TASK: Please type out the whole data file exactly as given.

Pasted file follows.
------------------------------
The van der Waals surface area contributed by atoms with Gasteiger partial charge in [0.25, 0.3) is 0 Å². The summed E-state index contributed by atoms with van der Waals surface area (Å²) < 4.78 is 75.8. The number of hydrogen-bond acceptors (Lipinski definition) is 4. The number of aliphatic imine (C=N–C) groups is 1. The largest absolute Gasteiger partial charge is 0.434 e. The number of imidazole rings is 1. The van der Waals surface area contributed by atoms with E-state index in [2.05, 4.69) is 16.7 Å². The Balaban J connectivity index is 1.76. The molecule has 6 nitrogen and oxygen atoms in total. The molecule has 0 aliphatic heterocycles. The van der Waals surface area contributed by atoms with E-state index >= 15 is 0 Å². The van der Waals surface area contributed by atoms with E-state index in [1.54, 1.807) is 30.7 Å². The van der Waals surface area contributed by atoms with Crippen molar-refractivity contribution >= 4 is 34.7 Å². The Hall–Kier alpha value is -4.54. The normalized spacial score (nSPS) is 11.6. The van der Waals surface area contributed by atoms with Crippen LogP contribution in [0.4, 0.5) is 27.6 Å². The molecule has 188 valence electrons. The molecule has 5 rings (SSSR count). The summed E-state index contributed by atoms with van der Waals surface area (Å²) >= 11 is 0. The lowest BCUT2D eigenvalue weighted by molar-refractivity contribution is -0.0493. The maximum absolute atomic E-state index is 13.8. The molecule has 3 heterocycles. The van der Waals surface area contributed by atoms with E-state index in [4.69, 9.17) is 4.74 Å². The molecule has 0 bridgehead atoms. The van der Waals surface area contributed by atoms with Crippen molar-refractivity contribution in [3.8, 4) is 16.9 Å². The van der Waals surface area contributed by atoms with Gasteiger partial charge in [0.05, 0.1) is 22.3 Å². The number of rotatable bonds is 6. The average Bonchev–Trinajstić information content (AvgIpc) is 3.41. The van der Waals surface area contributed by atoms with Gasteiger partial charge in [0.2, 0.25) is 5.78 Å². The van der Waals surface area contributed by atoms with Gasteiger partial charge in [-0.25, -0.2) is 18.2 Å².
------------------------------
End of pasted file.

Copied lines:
The van der Waals surface area contributed by atoms with Gasteiger partial charge in [0.25, 0.3) is 0 Å². The summed E-state index contributed by atoms with van der Waals surface area (Å²) < 4.78 is 75.8. The number of hydrogen-bond acceptors (Lipinski definition) is 4. The number of aliphatic imine (C=N–C) groups is 1. The largest absolute Gasteiger partial charge is 0.434 e. The number of imidazole rings is 1. The van der Waals surface area contributed by atoms with E-state index in [2.05, 4.69) is 16.7 Å². The Balaban J connectivity index is 1.76. The molecule has 6 nitrogen and oxygen atoms in total. The molecule has 0 aliphatic heterocycles. The van der Waals surface area contributed by atoms with E-state index >= 15 is 0 Å². The van der Waals surface area contributed by atoms with E-state index in [1.54, 1.807) is 30.7 Å². The van der Waals surface area contributed by atoms with Crippen molar-refractivity contribution >= 4 is 34.7 Å². The Hall–Kier alpha value is -4.54. The normalized spacial score (nSPS) is 11.6. The van der Waals surface area contributed by atoms with Crippen LogP contribution in [0.4, 0.5) is 27.6 Å². The molecule has 188 valence electrons. The molecule has 5 rings (SSSR count). The summed E-state index contributed by atoms with van der Waals surface area (Å²) >= 11 is 0. The lowest BCUT2D eigenvalue weighted by molar-refractivity contribution is -0.0493. The maximum absolute atomic E-state index is 13.8. The molecule has 3 heterocycles. The van der Waals surface area contributed by atoms with E-state index in [4.69, 9.17) is 4.74 Å². The molecule has 0 bridgehead atoms. The van der Waals surface area contributed by atoms with Crippen molar-refractivity contribution in [3.8, 4) is 16.9 Å². The van der Waals surface area contributed by atoms with Gasteiger partial charge in [0.05, 0.1) is 22.3 Å². The number of rotatable bonds is 6. The average Bonchev–Trinajstić information content (AvgIpc) is 3.41. The van der Waals surface area contributed by atoms with Gasteiger partial charge in [0.2, 0.25) is 5.78 Å². The van der Waals surface area contributed by atoms with Gasteiger partial charge in [-0.25, -0.2) is 18.2 Å².